A national database has huge potential to streamline care across providers, offering a complete picture about the patient. But today, even within a single health system, the coordination of care is broken because the delivery of healthcare is in silos. What’s missing is a new approach that combines not only the map of the patient’s care across all providers, but also the GPS to better navigate and orchestrate care.
The best way to increase patient safety is to make sure accurate and complete patient records are available to clinicians when they need them. For that reason alone, a national health records database would be incredibly valuable. When clinicians can securely access quality patient data, they can be more proactive in treating patients and are better able to practice precision medicine.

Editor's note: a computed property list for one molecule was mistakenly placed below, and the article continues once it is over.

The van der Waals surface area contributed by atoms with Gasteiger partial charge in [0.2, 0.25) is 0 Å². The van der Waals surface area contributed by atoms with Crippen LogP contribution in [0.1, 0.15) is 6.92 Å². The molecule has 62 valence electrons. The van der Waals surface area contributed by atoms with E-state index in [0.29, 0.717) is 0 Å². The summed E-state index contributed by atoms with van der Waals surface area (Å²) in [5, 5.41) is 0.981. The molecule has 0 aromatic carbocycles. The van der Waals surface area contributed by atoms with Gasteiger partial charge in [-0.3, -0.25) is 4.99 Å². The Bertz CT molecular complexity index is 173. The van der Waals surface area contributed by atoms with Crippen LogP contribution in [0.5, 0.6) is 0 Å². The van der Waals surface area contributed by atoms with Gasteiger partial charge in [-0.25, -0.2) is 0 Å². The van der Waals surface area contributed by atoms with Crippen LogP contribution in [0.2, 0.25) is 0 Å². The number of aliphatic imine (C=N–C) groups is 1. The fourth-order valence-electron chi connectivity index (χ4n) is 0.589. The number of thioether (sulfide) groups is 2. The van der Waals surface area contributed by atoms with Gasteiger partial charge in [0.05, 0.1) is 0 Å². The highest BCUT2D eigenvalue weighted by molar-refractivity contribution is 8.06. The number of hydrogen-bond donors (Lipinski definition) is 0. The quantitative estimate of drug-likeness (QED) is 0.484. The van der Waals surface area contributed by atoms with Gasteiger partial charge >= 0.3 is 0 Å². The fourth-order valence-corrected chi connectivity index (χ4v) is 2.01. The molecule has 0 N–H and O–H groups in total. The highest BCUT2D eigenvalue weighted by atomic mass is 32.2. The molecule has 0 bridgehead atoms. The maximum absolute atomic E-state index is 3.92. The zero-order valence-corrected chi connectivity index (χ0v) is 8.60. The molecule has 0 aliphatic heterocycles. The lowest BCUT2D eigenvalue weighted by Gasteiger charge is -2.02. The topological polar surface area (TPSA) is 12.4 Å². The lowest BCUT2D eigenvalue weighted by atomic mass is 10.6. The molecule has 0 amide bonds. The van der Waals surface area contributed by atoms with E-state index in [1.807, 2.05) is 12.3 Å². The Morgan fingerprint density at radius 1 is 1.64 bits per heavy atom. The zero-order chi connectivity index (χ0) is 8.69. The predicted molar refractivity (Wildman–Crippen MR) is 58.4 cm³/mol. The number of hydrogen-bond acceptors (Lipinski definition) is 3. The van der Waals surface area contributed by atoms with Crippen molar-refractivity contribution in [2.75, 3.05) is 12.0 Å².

The concept of national medical records is not new and has been attempted for many years without a lot of success. The primary reason has been the lack of interest by EHR providers to work with each other as they are more interested in attracting the market around their own data sets. There are other issues, such as ethical priorities set forth by government for EHRs, which include: Privacy and confidentiality, security breaches, system implementation and data inaccuracies. These make it more difficult to nationalize or have a consistent set of data that can be shared across the EHR platforms. However, there is a silver lining here and it is due to the COVID-19 pandemic. At the beginning of the pandemic, a group of researchers funded by the US National Institutes of Health (NIH) realized that many questions about COVID-19 would be impossible to answer without having access to combined patient records from different institutions. They developed the National COVID Cohort Collaborative (N3C), which collects medical records from millions of patients around the country, cleans them, and then grants access to groups studying how COVID affects human health. However, this is still far from the concept that Oracle is pitching here. We applaud this effort, and also realize this is a lofty goal with numerous obstacles along the way.